A world shortage of juicing oranges is developing due to frost and poor crops in the main growing areas.
Juice manufacturers are complaining that the cost of raw materials has risen by up to 50% this year, and warn that prices may have to rise.
"The current crop situation is going to affect the freshly squeezed market sector most strongly as we are restricted in the type of oranges we can use for squeezing," explained Andrew Lord, MD of The Serious Food Company, which manufactures about half the freshly-squeezed orange juice on supermarket shelves in the UK.
"The industry is doing its very best to meet demand without compromising quality or taste, but, naturally, prices are massively increasing in line with the shortage."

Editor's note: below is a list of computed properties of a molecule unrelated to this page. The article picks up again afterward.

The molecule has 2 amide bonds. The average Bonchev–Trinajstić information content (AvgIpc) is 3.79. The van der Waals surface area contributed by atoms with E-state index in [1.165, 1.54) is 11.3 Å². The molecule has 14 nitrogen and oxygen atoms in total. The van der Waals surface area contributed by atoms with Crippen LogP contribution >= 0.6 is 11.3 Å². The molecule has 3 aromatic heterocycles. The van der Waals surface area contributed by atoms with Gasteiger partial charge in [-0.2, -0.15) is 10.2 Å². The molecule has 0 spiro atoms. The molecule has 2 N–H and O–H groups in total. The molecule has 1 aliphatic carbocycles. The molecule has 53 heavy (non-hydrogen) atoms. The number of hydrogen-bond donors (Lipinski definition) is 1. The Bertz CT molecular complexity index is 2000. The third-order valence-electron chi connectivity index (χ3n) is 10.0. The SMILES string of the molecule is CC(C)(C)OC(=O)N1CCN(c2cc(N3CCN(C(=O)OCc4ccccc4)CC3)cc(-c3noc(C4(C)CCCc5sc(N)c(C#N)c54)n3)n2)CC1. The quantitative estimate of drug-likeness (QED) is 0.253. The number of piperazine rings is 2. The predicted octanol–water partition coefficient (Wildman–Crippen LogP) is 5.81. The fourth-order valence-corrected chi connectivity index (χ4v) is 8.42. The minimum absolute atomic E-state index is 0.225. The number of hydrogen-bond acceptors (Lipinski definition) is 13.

The comments come on the heels of USDA estimates showing Florida's orange crop will be 9% lower than last year at 135 million boxes. Florida's Department of Citrus blamed persistent hurricane damage and said the state's groves had the capacity to produce up to 185 million boxes.
Mike Yetter, FDOC international business director, admitted that orange prices would continue to rise. "We still think oranges offer great value, though."
Other growing regions have also suffered. There has been frost in Uruguay and Argentina, which has taken out almost half the crop. South Africa has had a below average crop and floods have delayed picking. It means fruit is taking longer to ship and as much as 40% will be imported to the EU under punitive 15% tariffs.
A freeze in Australia has turned it into a net importer of oranges this year. And Brazil, normally the fourth largest supplier in the southern hemisphere, is absorbing almost all its harvest in the domestic manufacture of concentrates.
It all stacked up to a retail price increase of 20-30p/litre, Lord said. But he reckoned that would have little impact on sales growth, which is at about 6% a year for freshly squeezed juices.